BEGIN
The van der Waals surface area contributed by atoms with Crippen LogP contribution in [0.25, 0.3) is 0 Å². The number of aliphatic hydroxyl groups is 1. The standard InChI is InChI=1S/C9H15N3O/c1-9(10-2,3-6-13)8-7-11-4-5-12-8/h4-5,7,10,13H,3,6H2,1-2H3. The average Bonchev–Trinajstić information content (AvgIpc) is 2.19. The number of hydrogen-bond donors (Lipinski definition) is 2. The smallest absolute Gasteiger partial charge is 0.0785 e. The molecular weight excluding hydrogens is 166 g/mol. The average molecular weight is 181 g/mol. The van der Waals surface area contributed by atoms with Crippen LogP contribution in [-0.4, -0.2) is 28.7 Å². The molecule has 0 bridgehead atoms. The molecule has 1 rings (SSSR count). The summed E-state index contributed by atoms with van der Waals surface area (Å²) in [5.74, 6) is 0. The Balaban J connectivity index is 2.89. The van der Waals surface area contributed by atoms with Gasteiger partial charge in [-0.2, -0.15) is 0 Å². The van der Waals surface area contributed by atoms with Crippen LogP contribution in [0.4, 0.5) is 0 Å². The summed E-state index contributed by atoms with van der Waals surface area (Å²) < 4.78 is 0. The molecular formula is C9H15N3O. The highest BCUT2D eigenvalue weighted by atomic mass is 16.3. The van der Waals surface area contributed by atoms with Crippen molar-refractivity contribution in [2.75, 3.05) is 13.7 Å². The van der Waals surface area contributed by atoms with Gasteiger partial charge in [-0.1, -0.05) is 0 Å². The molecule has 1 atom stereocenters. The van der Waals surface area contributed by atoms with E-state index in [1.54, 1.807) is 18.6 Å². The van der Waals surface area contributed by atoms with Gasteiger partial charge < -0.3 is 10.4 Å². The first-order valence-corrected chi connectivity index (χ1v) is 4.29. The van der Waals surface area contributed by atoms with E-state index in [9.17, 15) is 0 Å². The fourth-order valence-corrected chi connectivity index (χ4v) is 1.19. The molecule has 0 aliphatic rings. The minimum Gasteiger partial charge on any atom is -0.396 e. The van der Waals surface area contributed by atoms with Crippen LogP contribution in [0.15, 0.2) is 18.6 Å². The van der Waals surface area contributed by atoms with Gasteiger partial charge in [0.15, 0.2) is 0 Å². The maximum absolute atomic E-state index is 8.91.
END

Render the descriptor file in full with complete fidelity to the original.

The van der Waals surface area contributed by atoms with Crippen LogP contribution in [0.25, 0.3) is 0 Å². The number of aliphatic hydroxyl groups is 1. The standard InChI is InChI=1S/C9H15N3O/c1-9(10-2,3-6-13)8-7-11-4-5-12-8/h4-5,7,10,13H,3,6H2,1-2H3. The average Bonchev–Trinajstić information content (AvgIpc) is 2.19. The number of hydrogen-bond donors (Lipinski definition) is 2. The smallest absolute Gasteiger partial charge is 0.0785 e. The molecular weight excluding hydrogens is 166 g/mol. The average molecular weight is 181 g/mol. The van der Waals surface area contributed by atoms with Crippen LogP contribution in [-0.4, -0.2) is 28.7 Å². The molecule has 0 bridgehead atoms. The molecule has 1 rings (SSSR count). The summed E-state index contributed by atoms with van der Waals surface area (Å²) in [5.74, 6) is 0. The Balaban J connectivity index is 2.89. The van der Waals surface area contributed by atoms with Gasteiger partial charge in [-0.2, -0.15) is 0 Å². The van der Waals surface area contributed by atoms with Crippen LogP contribution in [0.4, 0.5) is 0 Å². The summed E-state index contributed by atoms with van der Waals surface area (Å²) < 4.78 is 0. The molecular formula is C9H15N3O. The highest BCUT2D eigenvalue weighted by atomic mass is 16.3. The van der Waals surface area contributed by atoms with Crippen molar-refractivity contribution in [2.75, 3.05) is 13.7 Å². The van der Waals surface area contributed by atoms with Gasteiger partial charge in [-0.1, -0.05) is 0 Å². The molecule has 1 atom stereocenters. The van der Waals surface area contributed by atoms with E-state index in [1.54, 1.807) is 18.6 Å². The van der Waals surface area contributed by atoms with Gasteiger partial charge < -0.3 is 10.4 Å². The first-order valence-corrected chi connectivity index (χ1v) is 4.29. The van der Waals surface area contributed by atoms with E-state index in [9.17, 15) is 0 Å². The fourth-order valence-corrected chi connectivity index (χ4v) is 1.19. The molecule has 0 aliphatic rings. The minimum Gasteiger partial charge on any atom is -0.396 e. The van der Waals surface area contributed by atoms with Crippen LogP contribution in [0.15, 0.2) is 18.6 Å². The van der Waals surface area contributed by atoms with Gasteiger partial charge in [0.15, 0.2) is 0 Å². The maximum absolute atomic E-state index is 8.91.